The La Reta (Pape) Theatre after it ceased to screen movies and became a bingo hall (c. 1958).
There is not much information on the La Reta Theatre in the files at the Toronto Archives. Until I commenced researching Toronto’s old movie houses, the La Reta was unknown to me. I never personally saw the theatre. If anyone has information on this theatre that they are willing to share, I would truly appreciate it if they would contact me at [email protected]. Because of the lack of information, I have examined the photos and the few facts that are available and developed some theories about how the Le Reta appeared when it was a functioning movie house.
It was a small neighbourhood theatre, located in East Toronto, at 336 Pape Avenue, a few doors south of Gerrard Street East. I was unable to discover the year that it opened, but it is shown in the background of a TTC photo that was taken in 1928. Judging from its architectural style, it was likely built in the early 1920s or perhaps a few years earlier. Though the theatre was originally named the La Reta, it was renamed the Pape. I was unable to discover when this change occurred.
The building was basically a box shape, with a plain cornice and a small parapet above the unadorned front facade. There were residential apartments on the second floor. To the south of the theatre was a laneway. The box office was close to the sidewalk, to the left (north) of the entrance. It’s possible that there were originally a few architectural details on the west facade on Pape Street, which were obscured when the large marquee was added to the theatre. I am basing this assumption on the fact that its south facade, facing the laneway, has a few brick pilasters on the ground-floor level. Also, the canopy and marquee in the 1950s photo is not original to the theatre, as its style is similar to those of the 1930s and 1940s. The 1928 photo shown below seems to verify this theory.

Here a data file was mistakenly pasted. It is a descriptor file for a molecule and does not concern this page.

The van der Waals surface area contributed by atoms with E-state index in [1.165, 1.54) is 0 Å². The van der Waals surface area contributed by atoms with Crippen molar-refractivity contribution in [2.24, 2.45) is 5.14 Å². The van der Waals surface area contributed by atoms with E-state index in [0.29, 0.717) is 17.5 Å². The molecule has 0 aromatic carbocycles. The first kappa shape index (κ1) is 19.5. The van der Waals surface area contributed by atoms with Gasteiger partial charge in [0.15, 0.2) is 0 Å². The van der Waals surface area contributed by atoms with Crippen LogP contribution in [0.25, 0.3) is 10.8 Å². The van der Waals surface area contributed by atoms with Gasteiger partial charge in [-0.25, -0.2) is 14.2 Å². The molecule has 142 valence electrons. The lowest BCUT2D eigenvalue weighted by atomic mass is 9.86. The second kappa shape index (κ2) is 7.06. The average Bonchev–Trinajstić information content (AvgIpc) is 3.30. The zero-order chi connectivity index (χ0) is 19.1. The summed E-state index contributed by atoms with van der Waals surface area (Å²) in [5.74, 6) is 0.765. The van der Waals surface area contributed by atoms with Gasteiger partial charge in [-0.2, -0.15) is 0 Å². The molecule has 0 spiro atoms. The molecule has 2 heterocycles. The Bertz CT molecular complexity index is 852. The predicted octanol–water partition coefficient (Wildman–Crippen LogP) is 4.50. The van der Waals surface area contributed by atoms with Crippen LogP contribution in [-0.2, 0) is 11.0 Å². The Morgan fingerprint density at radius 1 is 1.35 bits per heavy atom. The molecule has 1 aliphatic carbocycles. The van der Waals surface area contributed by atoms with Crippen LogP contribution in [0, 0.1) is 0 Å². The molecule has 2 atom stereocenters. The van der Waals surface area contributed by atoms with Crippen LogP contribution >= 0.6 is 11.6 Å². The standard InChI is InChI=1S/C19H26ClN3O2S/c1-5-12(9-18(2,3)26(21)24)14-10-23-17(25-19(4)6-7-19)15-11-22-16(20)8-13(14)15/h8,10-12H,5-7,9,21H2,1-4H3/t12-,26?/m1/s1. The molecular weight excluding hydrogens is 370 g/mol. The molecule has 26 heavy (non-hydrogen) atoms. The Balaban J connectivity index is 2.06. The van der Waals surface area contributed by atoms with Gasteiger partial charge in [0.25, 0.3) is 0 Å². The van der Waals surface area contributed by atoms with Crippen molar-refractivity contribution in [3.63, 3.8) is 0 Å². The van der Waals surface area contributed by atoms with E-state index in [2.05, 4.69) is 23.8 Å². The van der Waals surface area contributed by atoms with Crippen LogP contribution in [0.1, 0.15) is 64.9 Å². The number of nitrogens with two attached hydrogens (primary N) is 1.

In the era that the La Reta opened, it would have shown silent films, alongside vaudeville shows. To accommodate this format, it would have required a small stage and space for a piano, with a live piano player to provide music to accompany the silent films. In many theatres, the stages were later removed. Due to the height of the building and the fact that there were apartments on the second floor, I doubt that there was a balcony. The size of the theatre suggests that it likely had only a centre aisle. I am guessing, but its seating capacity was probably around 300.
Information posted on “Long Gone Movie Theatres From Toronto’s East End” states that the theatre closed in 1955. The Toronto Archives reveal that is 1958, all the seats in the Pape Theatre were removed to allow tables and chairs to be placed in the old theatre’s auditorium. When these alterations were completed, it reopened as a bingo hall that was capable of holding 250 people. This is why I believe that the original seating capacity of the theatre was about 300. The price of admission to the bingo hall was listed as 50 cents.
In 1982, the building was purchased and renovated for the Turkish Islamic Heritage Association.
This TTC photo was taken on July 18, 1928. The La Reta Theatre is visible in the background. The view is looking south on Pape Avenue from a short distance north of Gerrard Street East. City of Toronto Archives, Series 1278, File 98
The La Reta Theatre in 1928.
The former site of the Pape (La Reta) Theatre, as the Turkish Islamic Heritage Centre. Photo, City of Toronto Archives.
To view the Home Page for this blog: https://tayloronhistory.com/
To view previous posts about other movie houses of Toronto—old and new
To view links to Toronto’s Heritage Buildings
Recent publication entitled “Toronto’s Theatres and the Golden Age of the Silver Screen,” by the author of this blog. The publication explores 50 of Toronto’s old theatres and contains over 80 archival photographs of the facades, marquees and interiors of the theatres. It also relates anecdotes and stories from those who experienced these grand old movie houses.
To place an order for this book: